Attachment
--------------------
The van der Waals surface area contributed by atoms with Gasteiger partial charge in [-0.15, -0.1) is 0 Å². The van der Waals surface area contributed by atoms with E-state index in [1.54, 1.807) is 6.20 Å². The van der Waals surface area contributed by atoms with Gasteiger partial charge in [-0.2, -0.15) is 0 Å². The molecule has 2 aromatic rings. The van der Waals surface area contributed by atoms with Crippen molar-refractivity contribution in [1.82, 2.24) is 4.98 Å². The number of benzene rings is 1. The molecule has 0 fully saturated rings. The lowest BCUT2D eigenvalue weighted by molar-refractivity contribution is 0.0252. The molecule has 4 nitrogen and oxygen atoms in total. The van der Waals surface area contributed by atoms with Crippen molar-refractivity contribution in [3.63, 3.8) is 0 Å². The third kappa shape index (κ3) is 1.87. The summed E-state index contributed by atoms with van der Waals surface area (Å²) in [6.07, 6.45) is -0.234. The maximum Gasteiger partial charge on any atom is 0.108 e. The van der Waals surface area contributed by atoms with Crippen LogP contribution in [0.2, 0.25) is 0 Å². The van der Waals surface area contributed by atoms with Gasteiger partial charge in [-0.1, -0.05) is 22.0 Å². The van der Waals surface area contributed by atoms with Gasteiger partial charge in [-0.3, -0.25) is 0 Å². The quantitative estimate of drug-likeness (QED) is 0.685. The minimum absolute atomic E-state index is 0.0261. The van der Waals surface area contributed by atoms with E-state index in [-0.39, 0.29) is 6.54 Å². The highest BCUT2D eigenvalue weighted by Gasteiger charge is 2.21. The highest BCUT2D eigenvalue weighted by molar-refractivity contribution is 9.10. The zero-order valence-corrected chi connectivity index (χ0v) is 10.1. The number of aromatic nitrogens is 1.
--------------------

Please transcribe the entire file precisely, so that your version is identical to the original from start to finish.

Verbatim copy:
The van der Waals surface area contributed by atoms with Gasteiger partial charge in [-0.15, -0.1) is 0 Å². The van der Waals surface area contributed by atoms with E-state index in [1.54, 1.807) is 6.20 Å². The van der Waals surface area contributed by atoms with Gasteiger partial charge in [-0.2, -0.15) is 0 Å². The molecule has 2 aromatic rings. The van der Waals surface area contributed by atoms with Crippen molar-refractivity contribution in [1.82, 2.24) is 4.98 Å². The number of benzene rings is 1. The molecule has 0 fully saturated rings. The lowest BCUT2D eigenvalue weighted by molar-refractivity contribution is 0.0252. The molecule has 4 nitrogen and oxygen atoms in total. The van der Waals surface area contributed by atoms with Crippen molar-refractivity contribution in [3.63, 3.8) is 0 Å². The third kappa shape index (κ3) is 1.87. The summed E-state index contributed by atoms with van der Waals surface area (Å²) in [6.07, 6.45) is -0.234. The maximum Gasteiger partial charge on any atom is 0.108 e. The van der Waals surface area contributed by atoms with Crippen LogP contribution in [0.2, 0.25) is 0 Å². The van der Waals surface area contributed by atoms with Gasteiger partial charge in [-0.1, -0.05) is 22.0 Å². The van der Waals surface area contributed by atoms with Gasteiger partial charge in [-0.3, -0.25) is 0 Å². The quantitative estimate of drug-likeness (QED) is 0.685. The minimum absolute atomic E-state index is 0.0261. The van der Waals surface area contributed by atoms with E-state index in [-0.39, 0.29) is 6.54 Å². The highest BCUT2D eigenvalue weighted by Gasteiger charge is 2.21. The highest BCUT2D eigenvalue weighted by molar-refractivity contribution is 9.10. The zero-order valence-corrected chi connectivity index (χ0v) is 10.1. The number of aromatic nitrogens is 1.